This Day in History - June 7
In 2020, the COVID-19 global death toll passes 400,000, with confirmed cases at 6,973,195 according to Johns Hopkins figures.

Today is the 158th day of 2023. There are 207 days left in the year.


1692: A massive earthquake devastates Port Royal in Jamaica.


1099: The First Crusade reaches its target, Jerusalem, and starts to besiege the city.

1494: The Treaty of Tordesillas — an agreement between Spain and Portugal aimed at settling conflicts over lands newly discovered or explored by Christopher Columbus and other late 15th century voyagers — is signed.

1665: The Great Plague of London commences and Samuel Pepys writes in his diary of houses marked with a red cross in London's Drury Lane, indicative of someone within being infected with the plague and confined for 40 days or until death.

1780: An anti-Catholic riot takes place in London during which hundreds die.

1832: Asian cholera reaches Quebec, brought by Irish immigrants, and kills about 6,000 people in lower Canada.

1862: Britain and the USA sign a treaty to suppress the slave trade. General B Butler orders William Mumford hanged after he removed and destroyed a US flag on display over the New Orleans Mint.

1929: Vatican City becomes a sovereign State.

1965: The Supreme Court of the United States decides on Griswold v. Connecticut, effectively legalising the use of contraception by married couples.

1970: Voters in Switzerland reject a proposal to force almost one-third of a million aliens to leave that country.

1972: Jim Jacobs and Warren Casey's musical Grease opens at Broadhurst Theater, New York City, and runs for 3,388 performances.

1975: Sony introduces the Betamax videocassette recorder for sale to the public.

1977: A Bill that virtually would have allowed abortion on demand is unexpectedly killed in the Italian Senate by a two-vote margin.

1982: Elvis Presley's Graceland home in Memphis, Tennessee, where he died in 1977, is opened for public tours and becomes one of the top tourist attractions in the United States.

1990: The US House of Representatives votes to bar the sale of computers and telecommunications gear to Soviet Union until Moscow begins negotiating Lithuania's independence.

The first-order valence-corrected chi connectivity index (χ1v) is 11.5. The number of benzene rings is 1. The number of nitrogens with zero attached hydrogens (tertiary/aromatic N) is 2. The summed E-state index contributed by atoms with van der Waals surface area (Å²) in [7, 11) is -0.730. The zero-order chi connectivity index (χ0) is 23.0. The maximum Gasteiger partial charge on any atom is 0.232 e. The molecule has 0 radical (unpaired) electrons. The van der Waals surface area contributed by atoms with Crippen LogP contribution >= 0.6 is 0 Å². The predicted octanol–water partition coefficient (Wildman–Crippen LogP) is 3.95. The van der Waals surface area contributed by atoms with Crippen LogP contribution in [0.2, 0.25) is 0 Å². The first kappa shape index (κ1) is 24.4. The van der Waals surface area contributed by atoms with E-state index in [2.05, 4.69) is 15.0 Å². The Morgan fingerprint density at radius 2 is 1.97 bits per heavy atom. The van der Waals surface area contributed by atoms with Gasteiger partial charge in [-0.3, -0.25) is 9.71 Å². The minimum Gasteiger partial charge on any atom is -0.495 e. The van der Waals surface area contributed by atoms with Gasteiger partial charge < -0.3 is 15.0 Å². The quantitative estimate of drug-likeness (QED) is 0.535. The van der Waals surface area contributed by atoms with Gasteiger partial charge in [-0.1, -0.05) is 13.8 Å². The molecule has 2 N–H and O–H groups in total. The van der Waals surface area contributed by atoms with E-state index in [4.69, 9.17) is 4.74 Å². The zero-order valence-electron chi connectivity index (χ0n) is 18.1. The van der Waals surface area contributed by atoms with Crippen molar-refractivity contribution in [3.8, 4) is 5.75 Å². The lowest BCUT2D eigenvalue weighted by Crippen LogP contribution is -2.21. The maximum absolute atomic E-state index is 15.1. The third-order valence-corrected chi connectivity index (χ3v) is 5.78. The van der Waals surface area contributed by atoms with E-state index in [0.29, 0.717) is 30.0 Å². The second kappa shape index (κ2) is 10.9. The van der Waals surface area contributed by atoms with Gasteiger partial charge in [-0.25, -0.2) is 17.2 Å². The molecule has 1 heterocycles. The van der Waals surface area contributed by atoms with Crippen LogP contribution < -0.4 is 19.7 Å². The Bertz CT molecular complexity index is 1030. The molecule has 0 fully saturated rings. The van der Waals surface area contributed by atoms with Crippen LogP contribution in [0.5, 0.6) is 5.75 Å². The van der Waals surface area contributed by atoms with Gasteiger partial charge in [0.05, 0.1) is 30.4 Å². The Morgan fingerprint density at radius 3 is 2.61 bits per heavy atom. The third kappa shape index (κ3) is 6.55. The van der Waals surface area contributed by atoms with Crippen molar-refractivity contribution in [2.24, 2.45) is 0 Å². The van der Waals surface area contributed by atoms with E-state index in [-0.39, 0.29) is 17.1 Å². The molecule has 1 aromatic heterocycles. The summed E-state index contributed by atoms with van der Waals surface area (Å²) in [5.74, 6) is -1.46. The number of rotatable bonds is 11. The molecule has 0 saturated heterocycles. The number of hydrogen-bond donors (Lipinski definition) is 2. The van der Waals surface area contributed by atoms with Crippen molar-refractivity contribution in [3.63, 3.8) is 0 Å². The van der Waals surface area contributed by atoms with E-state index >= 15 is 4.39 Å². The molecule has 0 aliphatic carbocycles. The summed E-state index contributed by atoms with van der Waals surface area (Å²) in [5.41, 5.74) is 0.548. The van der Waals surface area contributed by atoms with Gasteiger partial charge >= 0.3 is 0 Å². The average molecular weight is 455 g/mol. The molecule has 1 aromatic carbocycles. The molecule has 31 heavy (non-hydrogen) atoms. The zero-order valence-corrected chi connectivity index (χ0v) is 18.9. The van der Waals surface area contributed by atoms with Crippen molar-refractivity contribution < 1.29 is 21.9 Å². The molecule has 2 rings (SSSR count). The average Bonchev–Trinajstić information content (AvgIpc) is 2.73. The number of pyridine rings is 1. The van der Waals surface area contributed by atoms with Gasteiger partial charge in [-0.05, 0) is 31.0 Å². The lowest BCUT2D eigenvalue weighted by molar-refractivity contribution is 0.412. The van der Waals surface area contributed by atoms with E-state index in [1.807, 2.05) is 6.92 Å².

1994: Following two months of genocide the US agrees to a UN peacekeeping mission to Rwanda after receiving assurances that UN troops would not be called on to fight.

1995: Taiwanese President Lee Teng-hui becomes the island's first president to set foot in the US.

1998: Lebanon holds its first municipal elections in 35 years. Muslim and Christian voters in Beirut endorse religious harmony.

1999: More than 96 per cent of Indonesians vote in democratic elections for the first time since 1955.

2000: A suspected Liberation Tigers of Tamil Eelam suicide bomber kills a Cabinet minister and 20 others during a fund-raiser for the families of slain soldiers, at Sri Lanka's first-ever War Heroes Day.

2008: Hillary Rodham Clinton urges her supporters to rally behind ex-rival Barack Obama, who goes on to win the US presidency.

2012: Two US officials testify at a court martial hearing that the State Department took extraordinary steps to limit harm to foreign relations and individuals after an army private allegedly sent 250,000 classified diplomatic cables to the secret-sharing website WikiLeaks.

2013: A total of 18 people are killed and 14 injured after a bus plunges off a mountain road in Himachel Pradesh, India.

2017: The earliest-ever evidence of Homo Sapiens from Jebel Irhoud, Morocco — at 300,000 years old — is unearthed by archaeologists and published in the journal Nature. Police warn bald men against attacks in Mozambique after five men are murdered for the gold believed to be in their heads. Suicide bombers attack the Iranian Parliament in Tehran and the mausoleum of Ayatollah Khomeini, killing 12 in the first Islamic State attacks in Iran.

2018: Baltimore ex-police sergeant Wayne Earl Jenkins, head of a rogue police unit, is sentenced to 25 years for robbery and racketeering.

2019: The United Nations says more than four million Venezuelans have left their country since 2015 due to its economic crisis.

2020: The COVID-19 global death toll passes 400,000, with confirmed cases at 6,973,195 according to Johns Hopkins figures.

2022: A new study reveals Shark Bay sea grass, off western Australia, may be world's largest plant, covering 77 square miles of sea floor due to it cloning itself for 4,500 years.


Alexander Pushkin, Russian writer (1799-1837); Paul Gauguin, French painter (1848-1903); Henry Lawson, Australian poet (1867-1922); Robert Karl Nunes, Jamaican who was the West Indies' first Test captain (1894-1958); Imre Nagy, Hungarian premier (1896-1958); Tom Jones, Welsh-born pop singer (1940- ); Gwendolyn Brooks, African American and first black poet to win the Pulitzer Prize (1917-2000); Orhan Pamuk, Turkish writer (1952- ); Prince, African American singer-songwriter and multi-instrumentalist (1958-2016); Edward "Bear" Grylls, British adventurer, author and TV presenter for Man vs Wild (1974- )

– AP/ Jamaica Observer

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